Q: Is assessing emissions from an area source expensive?

A: Compared to what? If predictive emission models and site characterization data are available, predictive modeling is probably the most cost-effective approach. However, if in-depth area source emission data are needed, direct measurement technologies are probably the most cost-effective approach. Direct emission measurement is usually the most cost-effective measurement approach as compared to indirect assessment or fence line measurement/modeling. Direct flux measurement using the surface flux chamber has been reported to be the most cost-effective measurement approach. So if you need measured data, the flux chamber is probably the way to go.

Q: What is the best way to measure emissions from an area source?

A: Typically the surface flux chamber technology is the preferred area source assessment technology. It is generally applicable to most area sources and flux chamber data meets DQO's for compliance testing and are acceptable for human health risk assessment.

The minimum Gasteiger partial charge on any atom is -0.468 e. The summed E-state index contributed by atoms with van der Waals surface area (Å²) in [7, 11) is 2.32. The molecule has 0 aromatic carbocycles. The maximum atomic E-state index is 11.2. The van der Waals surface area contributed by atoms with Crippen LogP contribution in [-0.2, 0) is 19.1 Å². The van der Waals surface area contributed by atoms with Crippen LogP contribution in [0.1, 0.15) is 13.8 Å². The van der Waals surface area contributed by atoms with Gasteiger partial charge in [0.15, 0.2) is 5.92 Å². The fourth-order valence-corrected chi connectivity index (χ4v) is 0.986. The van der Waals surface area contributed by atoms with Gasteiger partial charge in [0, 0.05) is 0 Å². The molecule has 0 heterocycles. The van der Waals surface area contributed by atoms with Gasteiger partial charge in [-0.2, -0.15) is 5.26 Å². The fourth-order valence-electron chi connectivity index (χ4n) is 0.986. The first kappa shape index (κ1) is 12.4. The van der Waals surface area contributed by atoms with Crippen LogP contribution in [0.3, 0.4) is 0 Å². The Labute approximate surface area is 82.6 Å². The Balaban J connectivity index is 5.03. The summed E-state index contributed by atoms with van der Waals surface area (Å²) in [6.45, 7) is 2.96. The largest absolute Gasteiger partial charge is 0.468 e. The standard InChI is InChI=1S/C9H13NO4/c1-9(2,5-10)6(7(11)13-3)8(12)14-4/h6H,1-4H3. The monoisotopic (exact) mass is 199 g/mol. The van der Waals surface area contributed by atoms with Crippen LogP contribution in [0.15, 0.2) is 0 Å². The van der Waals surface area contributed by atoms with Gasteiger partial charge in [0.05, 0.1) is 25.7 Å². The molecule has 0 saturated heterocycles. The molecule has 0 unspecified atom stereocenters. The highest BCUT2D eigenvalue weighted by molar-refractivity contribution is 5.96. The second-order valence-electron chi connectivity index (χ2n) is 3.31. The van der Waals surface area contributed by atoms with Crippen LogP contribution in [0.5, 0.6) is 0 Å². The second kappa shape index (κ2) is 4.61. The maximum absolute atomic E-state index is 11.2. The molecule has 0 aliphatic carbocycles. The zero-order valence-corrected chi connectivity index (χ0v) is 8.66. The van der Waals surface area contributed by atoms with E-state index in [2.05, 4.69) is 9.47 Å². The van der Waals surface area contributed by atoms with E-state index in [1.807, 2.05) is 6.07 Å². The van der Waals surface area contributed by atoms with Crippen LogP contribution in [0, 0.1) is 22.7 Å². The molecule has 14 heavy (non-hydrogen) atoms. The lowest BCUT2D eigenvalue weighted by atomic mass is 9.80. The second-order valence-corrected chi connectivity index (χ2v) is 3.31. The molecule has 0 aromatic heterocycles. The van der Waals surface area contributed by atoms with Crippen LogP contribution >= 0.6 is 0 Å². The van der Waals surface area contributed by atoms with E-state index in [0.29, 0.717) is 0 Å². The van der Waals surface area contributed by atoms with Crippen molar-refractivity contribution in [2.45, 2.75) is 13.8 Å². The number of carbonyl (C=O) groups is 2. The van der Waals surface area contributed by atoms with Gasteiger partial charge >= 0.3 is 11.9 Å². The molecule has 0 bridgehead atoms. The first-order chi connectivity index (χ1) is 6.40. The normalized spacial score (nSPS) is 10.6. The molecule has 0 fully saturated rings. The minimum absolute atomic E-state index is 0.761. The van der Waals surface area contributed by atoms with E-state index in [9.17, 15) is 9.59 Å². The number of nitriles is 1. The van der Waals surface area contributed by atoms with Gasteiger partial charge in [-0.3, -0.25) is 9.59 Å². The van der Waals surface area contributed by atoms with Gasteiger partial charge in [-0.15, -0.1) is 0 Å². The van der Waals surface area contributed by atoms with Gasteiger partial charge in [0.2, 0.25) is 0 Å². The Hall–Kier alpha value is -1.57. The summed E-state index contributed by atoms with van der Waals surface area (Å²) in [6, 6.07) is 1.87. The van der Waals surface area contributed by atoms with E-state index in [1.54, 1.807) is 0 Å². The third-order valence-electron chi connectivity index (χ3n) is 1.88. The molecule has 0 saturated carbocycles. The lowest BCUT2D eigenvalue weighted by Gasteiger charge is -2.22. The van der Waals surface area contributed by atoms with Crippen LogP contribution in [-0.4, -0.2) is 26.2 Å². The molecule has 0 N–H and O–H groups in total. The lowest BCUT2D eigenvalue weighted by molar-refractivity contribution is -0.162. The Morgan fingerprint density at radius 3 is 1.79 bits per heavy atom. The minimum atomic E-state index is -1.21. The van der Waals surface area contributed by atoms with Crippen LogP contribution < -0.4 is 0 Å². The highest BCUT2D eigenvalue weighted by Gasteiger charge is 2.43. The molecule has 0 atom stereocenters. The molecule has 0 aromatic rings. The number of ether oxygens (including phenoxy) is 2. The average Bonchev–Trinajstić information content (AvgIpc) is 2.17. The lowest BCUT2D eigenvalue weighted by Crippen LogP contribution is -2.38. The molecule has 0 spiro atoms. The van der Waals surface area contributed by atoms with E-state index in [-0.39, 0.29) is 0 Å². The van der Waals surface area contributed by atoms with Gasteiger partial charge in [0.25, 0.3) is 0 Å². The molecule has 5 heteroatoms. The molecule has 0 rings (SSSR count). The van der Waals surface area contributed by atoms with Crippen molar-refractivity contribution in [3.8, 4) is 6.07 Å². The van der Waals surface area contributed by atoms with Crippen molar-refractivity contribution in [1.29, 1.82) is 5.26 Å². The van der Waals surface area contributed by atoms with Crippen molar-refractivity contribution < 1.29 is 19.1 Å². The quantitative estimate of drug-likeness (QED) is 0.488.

Q: How do you estimate an emissions from an area source with a flux?

A: An emissions estimate is expressed as a mass released per time (ug/minute for the entire source). A flux measurement is expressed as a mass per time and area source (ug/m2,min-1). Emission are estimated by multiplying the surface area (m2) of the area source by the representative flux (ug/m2,min-1) for the area source emission (ug/minute).

Q: What affects surface flux?